Although the three-step plan reflects well what organisations can do to prevent risks, the steps do not provide enough guidance to comply with the new NIS2. Moreover, organisations often do not have the knowledge to implement the steps. For these organisations, it may be more practical to outsource the steps. This way, they are sure to have a solid security policy and know where the weaknesses are in the network. Include an incident response plan in the security policy as well. Besides identifying the risks, employees should be made aware of the risks and the company’s digital interests. By educating and making employees aware of the risks and what actions to take, attacks are preventable.

Interestingly, the roadmap gives little advice on what technology choices organisations can make. Choosing new technology is often a complicated process, given there are so many security solutions and providers that organisations can’t see the wood for the trees. When organisations are looking for a solution to protect their ot, it is crucial to choose a technology with an ‘agentless architecture’. This approach eliminates the need to install separate software on operational technology assets.

“Choosing new technology is a complicated process, given there are so many security solutions and providers, leaving organizations scrambling to see the forest for the trees.”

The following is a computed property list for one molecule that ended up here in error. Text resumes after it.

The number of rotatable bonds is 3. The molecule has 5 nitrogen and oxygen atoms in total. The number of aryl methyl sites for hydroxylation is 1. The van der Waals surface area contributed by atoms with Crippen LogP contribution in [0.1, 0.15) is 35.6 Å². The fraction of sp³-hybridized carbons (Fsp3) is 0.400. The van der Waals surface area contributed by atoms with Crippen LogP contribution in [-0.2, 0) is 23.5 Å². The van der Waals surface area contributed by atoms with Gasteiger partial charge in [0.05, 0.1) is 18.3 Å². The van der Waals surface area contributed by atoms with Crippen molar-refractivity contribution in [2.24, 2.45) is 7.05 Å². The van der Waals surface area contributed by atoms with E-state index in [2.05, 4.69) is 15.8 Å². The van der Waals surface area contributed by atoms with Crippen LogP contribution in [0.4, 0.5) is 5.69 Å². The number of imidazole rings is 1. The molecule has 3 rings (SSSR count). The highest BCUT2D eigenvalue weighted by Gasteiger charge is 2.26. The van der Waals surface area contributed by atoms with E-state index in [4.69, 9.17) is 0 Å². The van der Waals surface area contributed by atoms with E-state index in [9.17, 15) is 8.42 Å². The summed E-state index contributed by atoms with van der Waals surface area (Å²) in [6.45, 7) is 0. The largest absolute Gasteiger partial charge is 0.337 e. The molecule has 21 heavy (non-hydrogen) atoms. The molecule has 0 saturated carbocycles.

Moreover, an agentless approach allows for secure testing of customizations in a separate environment before they are actually implemented. Also, an agentless solution automates the process of cyber security for it devices in operational environments, resulting in significant savings in maintenance time. Automated cyber security also provides users with real-time and continuous detailed information about the assets present in the it infrastructure. In this way, threats can be responded to more quickly and efficiently and human error is reduced.

In addition, automation allows all changes, such as configurations, updates and revisions, to be automatically checked and compared against databases to detect known vulnerabilities in real time. Furthermore, implementing protection and hardening measures is critical. Hardening involves sealing and protecting the computer system so that it can only perform the primary function for which it is intended. In this way, assets are protected from missing patches, misconfigured services and other security issues.

Effective and fast

In short, the government must work to ensure that NIS2 can be applied effectively and quickly in practice. This can be achieved through greater clarity, a precise approach and targeted (practical) support. Previous experiences with the implementation of GDPR show that entrepreneurs are struggling to apply measures, which poses risks. On the other hand, organizations will also have to take responsibility and implement cybersecurity measures from intrinsic motivation. In this way, we can make NIS2 a success, prevent cyber risks and make digital society safer.

Source: Bert Willemsen for